Lack of training is causing midwives to overlook signs of depression in expectant mothers, according to research at Hull University.
This is despite a clear remit for health professionals working with pregnant women and new mothers issued by the National Institute for Clinical Excellence (NICE).
Said Hull researcher Dr Julie Jomeen: “Midwives do not often receive sufficient formal training in antenatal depression, and because some of the symptoms overlap with pregnancy, such as tiredness and emotional instability, it can be difficult to detect.”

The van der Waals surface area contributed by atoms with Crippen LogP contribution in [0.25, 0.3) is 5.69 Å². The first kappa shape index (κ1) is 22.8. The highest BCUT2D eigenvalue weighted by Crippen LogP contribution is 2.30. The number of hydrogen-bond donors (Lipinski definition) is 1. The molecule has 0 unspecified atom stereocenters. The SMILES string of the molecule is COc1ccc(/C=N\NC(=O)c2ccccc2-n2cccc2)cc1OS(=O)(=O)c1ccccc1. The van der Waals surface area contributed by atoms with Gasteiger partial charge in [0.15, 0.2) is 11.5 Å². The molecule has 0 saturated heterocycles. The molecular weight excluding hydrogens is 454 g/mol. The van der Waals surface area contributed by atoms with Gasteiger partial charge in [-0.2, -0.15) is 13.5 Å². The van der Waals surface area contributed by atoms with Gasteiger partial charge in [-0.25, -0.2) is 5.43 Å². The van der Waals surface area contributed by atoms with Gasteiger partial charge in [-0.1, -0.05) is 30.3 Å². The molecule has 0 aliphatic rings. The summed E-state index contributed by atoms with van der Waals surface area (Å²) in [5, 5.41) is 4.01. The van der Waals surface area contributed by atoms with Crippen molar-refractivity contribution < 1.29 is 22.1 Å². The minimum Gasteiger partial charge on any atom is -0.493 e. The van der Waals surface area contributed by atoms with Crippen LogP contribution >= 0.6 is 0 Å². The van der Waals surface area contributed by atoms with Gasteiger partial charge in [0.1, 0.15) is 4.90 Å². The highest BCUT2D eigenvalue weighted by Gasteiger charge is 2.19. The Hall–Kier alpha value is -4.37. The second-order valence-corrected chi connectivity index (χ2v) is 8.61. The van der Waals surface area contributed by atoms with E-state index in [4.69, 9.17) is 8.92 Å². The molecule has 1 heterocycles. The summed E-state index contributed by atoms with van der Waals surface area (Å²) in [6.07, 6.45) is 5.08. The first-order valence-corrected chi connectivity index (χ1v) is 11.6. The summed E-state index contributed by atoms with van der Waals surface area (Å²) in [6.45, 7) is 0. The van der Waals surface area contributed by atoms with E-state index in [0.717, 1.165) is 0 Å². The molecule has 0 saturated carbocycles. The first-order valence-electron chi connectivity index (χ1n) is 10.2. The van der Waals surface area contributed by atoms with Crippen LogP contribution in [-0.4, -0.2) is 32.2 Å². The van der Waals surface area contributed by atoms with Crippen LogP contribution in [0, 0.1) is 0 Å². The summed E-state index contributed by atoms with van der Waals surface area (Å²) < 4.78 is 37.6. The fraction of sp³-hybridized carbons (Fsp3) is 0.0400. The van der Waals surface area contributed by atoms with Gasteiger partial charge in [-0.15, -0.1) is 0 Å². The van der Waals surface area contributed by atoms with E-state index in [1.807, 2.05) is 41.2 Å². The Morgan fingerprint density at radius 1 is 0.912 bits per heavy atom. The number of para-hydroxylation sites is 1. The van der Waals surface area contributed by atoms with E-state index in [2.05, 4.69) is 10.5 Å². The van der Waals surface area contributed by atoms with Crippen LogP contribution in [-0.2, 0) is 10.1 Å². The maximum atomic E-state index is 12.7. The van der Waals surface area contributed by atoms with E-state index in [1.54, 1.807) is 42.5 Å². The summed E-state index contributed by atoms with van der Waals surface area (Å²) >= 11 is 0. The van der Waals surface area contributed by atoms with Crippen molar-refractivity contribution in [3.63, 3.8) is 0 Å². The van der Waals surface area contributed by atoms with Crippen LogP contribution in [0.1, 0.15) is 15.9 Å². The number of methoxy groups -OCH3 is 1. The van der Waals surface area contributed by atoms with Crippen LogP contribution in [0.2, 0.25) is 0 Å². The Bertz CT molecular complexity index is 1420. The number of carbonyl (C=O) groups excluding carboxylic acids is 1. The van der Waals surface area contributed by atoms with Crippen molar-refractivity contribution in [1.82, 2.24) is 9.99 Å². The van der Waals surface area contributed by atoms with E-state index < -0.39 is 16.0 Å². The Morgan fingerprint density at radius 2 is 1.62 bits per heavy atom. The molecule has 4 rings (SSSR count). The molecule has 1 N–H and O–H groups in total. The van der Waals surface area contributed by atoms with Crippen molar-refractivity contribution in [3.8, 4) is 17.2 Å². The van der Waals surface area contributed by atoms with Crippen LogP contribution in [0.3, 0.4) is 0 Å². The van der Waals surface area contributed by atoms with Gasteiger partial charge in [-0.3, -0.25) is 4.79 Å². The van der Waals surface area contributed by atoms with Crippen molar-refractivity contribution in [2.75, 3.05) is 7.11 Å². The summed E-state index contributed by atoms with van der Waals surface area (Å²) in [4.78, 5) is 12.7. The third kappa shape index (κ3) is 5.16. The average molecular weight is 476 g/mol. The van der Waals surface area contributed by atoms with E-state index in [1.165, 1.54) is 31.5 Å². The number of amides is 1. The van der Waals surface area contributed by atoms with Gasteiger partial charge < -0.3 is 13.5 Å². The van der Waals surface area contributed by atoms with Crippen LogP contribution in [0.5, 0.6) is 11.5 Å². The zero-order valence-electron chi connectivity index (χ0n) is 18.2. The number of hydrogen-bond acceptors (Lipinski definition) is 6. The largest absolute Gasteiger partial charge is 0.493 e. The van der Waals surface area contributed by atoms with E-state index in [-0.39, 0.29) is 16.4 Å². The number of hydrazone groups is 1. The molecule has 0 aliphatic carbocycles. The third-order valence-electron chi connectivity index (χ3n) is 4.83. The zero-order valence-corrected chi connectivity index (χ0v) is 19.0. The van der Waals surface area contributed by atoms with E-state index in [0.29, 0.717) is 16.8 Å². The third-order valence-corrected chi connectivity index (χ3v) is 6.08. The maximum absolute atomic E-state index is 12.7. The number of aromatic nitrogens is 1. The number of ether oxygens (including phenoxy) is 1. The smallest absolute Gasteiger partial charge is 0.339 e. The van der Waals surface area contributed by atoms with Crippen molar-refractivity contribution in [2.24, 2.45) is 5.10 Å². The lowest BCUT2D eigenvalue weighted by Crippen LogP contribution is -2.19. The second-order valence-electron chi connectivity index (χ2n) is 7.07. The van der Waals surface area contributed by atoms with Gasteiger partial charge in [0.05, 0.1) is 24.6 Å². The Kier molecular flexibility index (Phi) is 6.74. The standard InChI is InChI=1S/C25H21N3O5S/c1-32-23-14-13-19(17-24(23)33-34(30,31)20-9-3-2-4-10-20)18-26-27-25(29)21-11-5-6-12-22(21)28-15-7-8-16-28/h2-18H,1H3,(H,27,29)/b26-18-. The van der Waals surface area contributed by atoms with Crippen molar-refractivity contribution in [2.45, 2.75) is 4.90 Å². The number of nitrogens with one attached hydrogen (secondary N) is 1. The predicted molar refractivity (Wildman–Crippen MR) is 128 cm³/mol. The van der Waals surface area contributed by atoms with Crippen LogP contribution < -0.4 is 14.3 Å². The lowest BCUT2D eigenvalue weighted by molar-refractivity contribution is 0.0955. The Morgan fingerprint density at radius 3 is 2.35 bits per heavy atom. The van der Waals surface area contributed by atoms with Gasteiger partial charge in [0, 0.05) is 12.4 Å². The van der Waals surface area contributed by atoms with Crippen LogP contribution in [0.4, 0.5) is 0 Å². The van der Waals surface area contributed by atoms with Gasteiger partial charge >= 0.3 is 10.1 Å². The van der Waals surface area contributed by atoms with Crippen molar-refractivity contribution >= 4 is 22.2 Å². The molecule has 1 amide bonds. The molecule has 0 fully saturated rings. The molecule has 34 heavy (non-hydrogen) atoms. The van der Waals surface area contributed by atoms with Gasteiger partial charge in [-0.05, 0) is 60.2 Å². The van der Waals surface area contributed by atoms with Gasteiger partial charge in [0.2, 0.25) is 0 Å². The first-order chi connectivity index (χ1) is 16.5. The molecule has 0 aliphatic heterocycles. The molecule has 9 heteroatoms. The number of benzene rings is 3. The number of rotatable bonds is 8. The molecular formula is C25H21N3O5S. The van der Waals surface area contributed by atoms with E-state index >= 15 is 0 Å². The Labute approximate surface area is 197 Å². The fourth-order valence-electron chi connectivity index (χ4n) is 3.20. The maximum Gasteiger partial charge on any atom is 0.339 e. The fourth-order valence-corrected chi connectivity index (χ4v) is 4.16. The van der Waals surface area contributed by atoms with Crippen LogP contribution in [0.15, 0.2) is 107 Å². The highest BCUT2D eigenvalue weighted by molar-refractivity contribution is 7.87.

She is now working with the Acute Trust, Mental Health Trust, two primary care trusts and the voluntary sector on a training and treatment regime that other UK regions could follow.
It is estimated that a tenth of mothers – 70,000 a year in the UK – suffer from antenatal or postnatal depression. The former includes anxiety, unwanted pregnancies and low self-esteem.
Hull now has a dedicated team including a consultant psychiatrist, a clinical psychologist and two mental health nurses. They provide training, advice and support for GPs, midwives and health visitors to help them recognise the condition.
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